S4C Fig: α-GFP staining for each stage of spindle assembly in SMW16 (KLP-16::GFP). Oocytes in prophase with the nuclear envelope intact were scored as “localized” if the α-GFP signal was primarily cytoplasmic. During all other stages, oocytes were scored as “localized” if the α-GFP signal was colocalized with spindle microtubules. The quantification is as follows: diakinesis 100% (n = 2), cage 0% (n = 4), multipolar 76.5% (n = 17), bipolar 96.2% (n = 26), anaphase 83.3% (n = 24), mitotic spindles 100% (n = 5). As with the KLP-15/16 antibody, we think that the lack of staining in all embryos represents variability with the immunofluorescence procedure, since we see robust localization of KLP-16::GFP to microtubules when we visualize this strain live.

Western blotting

Seventy-five EU1067, RB1593, or SMW15 worms were picked off of control, klp-16(RNAi) (EU1067 and SMW15), or klp-15(RNAi) (RB1593) plates onto new, empty (no bacteria) plates. The worms were washed off the plates with cold M9 and transferred to a 1.5ml microcentrifuge tube. Worms were pelleted by spinning at 2000 rpm for 1 minute, and the tube was put on ice for ~2 minutes to allow worms to slow down and form a tight pellet. The M9 was removed and the tube was filled with fresh, cold M9 and mixed. The worms were washed a total of 3 times. After the final wash, as much M9 was removed as possible and 2X SDS sample buffer was added to the remaining worm/M9 mixture and boiled for 10 minutes. Samples were run on a 10% SDS-PAGE gel and blotted. For western analysis, rabbit anti-KLP-16 antibody (1:10,000) and mouse anti-tubulin (1:5000) (Sigma, DM1α) were used.

Supporting information

S1 Fig. Amino acid sequence alignment of KLP-15 and KLP-16.

Residues shaded in green are identical between the two proteins. Prolines in the proline-rich tail (1–149 aa) are denoted with asterisks. The dotted line denotes the region of complementarity to klp-15(RNAi) and the dashed line denotes the region of complementarity to klp-16(RNAi). The solid line under the N-terminal 20 amino acids marks the peptide sequence that was used to make our KLP-15/16 antibody; the red shaded residue is the single amino acid difference between KLP-15 and KLP-16 in the sequence used to make the antibody.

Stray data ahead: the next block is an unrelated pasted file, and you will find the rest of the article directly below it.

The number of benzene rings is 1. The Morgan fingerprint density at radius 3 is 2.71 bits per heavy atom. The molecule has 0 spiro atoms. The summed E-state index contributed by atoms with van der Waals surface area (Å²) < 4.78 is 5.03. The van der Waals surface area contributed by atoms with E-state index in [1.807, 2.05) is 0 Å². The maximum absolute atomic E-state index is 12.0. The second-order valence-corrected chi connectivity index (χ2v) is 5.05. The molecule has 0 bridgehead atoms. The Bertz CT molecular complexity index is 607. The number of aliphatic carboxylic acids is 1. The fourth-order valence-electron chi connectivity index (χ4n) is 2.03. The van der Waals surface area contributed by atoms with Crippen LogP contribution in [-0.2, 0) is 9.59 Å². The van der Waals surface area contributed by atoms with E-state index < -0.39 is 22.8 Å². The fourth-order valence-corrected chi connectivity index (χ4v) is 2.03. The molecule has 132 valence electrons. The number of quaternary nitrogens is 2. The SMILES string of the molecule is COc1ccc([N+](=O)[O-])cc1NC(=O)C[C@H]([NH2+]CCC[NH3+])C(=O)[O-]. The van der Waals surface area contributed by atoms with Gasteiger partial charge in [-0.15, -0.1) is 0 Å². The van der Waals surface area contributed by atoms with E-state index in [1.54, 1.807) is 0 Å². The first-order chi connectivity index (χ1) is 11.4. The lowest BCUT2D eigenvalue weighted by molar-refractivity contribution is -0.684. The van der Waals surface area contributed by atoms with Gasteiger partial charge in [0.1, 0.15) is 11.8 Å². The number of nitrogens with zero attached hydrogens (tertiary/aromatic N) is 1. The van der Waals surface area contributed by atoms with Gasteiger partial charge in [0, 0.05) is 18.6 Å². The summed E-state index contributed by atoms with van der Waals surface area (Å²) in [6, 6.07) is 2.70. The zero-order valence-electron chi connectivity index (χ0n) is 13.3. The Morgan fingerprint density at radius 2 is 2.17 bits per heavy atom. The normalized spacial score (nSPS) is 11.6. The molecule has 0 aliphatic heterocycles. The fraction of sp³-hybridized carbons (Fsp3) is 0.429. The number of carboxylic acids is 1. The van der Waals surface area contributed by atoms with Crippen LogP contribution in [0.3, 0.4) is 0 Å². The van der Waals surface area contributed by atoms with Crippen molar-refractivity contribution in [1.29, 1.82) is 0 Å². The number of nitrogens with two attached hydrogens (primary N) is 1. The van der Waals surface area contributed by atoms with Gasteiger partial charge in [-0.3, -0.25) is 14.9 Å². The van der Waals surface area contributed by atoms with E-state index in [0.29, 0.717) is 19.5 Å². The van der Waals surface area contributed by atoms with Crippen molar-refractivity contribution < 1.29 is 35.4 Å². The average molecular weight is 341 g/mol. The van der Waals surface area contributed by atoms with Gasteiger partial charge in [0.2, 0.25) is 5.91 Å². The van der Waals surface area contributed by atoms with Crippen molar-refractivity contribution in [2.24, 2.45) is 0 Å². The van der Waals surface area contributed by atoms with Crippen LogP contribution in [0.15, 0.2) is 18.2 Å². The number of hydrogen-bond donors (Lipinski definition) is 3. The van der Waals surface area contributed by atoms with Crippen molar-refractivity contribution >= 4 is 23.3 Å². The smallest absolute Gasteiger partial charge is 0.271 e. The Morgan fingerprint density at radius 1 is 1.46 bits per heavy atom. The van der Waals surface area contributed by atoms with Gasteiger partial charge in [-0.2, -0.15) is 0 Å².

S2 Fig. Additional quantification of phenotypes in mutants and following klp-15/16(RNAi).

(A) Results of embryonic lethality assays from wild-type, klp-15(ok1958), and klp-16(wig1) worms. The wild-type and klp-16(wig1) worms were fed bacteria expressing the RNAi clone annotated as targeting KLP-16, and klp-15(ok1958) worms were fed bacteria expressing the RNAi clone annotated as targeting KLP-15. (B) Diagram of the C. elegans germline. The germline is organized in an assembly-line fashion where oocytes in prophase (-3 to -1 positions) are ovulated into the spermatheca where they are fertilized. These fertilized embryos begin the meiotic divisions and exit the spermatheca to the +1 position where they continue to progress through meiosis and subsequently mitosis. This organization enables staging of spindles based on the position of the oocyte/embryo in the germline. (C) Quantification of spindle phenotypes in control and klp-15/16(RNAi) worms. This analysis was done using live worms expressing GFP::tubulin, GFP::histone. n represents the number of oocytes/embryos analyzed for each condition.


S3 Fig. Additional analysis of spindle defects in mutants and following klp-15/16(RNAi).